A difficult challenge in Yemen
Protests in the Middle East, inspired by Tunisia's popular uprising two weeks ago, pose a particularly difficult challenge to the administration. In his State of the Union speech, President Obama declared that "the United States of America stands with the people of Tunisia, and supports the democratic aspirations of all people."
But now the protests in Egypt, and particularly in Yemen, put the administration in a difficult position. In both countries, the U.S. has opted to support authoritarian leaders out of the view that stability served U.S. national security interests. As Marc Lynch writes, there's nothing new about this: "For all the U.S. talk about democracy promotion, the goal has always been to strengthen and legitimize these allies -- to prevent, not to nurture, the kind of popular mobilization exploding today." As Matt Duss writes, given "that we've sponsored them for decades," the U.S. has a "responsibility to pressure these regimes away from violent crackdowns."
Yemen is also anything but stable, and of the three countries is perhaps least likely to transition to something resembling a peaceful democracy. It faces a rebellion from Shiite groups in the north and a separatist movement in the south. And now protesters, inspired by Tunisia, are demanding that Ali Abdullah Saleh, who has remained president of Yemen for more than thirty years, step down.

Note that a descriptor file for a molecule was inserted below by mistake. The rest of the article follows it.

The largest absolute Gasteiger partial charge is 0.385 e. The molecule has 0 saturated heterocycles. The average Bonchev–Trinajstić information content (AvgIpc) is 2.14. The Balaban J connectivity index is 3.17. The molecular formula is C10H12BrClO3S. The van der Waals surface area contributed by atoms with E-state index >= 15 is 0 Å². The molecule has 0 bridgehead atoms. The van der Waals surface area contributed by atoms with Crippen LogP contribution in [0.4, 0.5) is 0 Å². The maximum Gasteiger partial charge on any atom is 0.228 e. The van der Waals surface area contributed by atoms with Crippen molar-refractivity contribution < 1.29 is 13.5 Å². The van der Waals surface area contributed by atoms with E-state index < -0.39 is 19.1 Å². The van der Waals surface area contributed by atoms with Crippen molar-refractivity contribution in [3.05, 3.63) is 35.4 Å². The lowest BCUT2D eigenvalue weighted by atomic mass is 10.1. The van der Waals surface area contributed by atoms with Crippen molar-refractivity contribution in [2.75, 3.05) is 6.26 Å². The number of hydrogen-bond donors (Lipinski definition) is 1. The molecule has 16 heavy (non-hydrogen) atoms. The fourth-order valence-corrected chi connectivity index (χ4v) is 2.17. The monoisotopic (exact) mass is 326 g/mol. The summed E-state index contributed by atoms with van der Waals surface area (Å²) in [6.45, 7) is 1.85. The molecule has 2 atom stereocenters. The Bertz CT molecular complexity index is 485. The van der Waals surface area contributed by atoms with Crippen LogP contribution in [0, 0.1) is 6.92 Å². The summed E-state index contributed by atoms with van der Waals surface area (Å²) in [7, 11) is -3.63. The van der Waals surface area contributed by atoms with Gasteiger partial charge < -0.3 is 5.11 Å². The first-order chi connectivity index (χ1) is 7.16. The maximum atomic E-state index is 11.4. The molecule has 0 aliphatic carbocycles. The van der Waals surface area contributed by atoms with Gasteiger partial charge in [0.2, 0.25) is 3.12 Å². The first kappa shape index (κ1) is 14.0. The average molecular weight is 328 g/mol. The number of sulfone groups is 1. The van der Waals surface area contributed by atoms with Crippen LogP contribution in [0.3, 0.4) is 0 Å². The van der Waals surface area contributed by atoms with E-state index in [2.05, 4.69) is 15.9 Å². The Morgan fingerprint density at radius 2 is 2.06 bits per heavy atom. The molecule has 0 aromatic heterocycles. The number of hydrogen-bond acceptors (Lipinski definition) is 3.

Both countries have been allies against al-Qaeda, but Yemen is where the most high-profile U.S. target since Osama bin Laden, American-born radical cleric Anwar al-Awlaki, is located. The administration links several recent terrorism plots, including the infamous attempted underwear bombing in 2009 and the more recent plot involving printer cartriges, to al-Awlaki and al-Qaeda in the Arabian Peninsula.
The administration has relied on Saleh as a key partner in their counterterrorism efforts. The Washington Post's Dana Priest has reported that American forces have assisted the Yemeni government in counterterrorism operations against AQAP. Saleh has given the U.S. cover for its use of targeted drone strikes against AQAP by taking credit for them. Yemen expert Gregory Johnsen says that nevertheless, the drone strikes have provoked popular sympathies for extremists.
Johnsen has also argued that the administration's focus on seeing Yemen "only through the prism of counterterrorism" has produced the kind of instability they were trying to avoid. Yemen's population is also poorer, and there's far more potential for extremist groups to take advantage of a potential power vacuum.
The jury's still out on how these popular uprisings in Tunisia, Egypt, and Yemen will resolve themselves. As Lynch writes, such regimes are "quick studies when it comes to their own survival, and quickly adapt when challenged." But in deciding how to respond to Yemen, the administration faces the most acute choice between rhetoric and immediate national security interests.
| January 27, 2011; 10:51 AM ET
Categories: Foreign policy and national security
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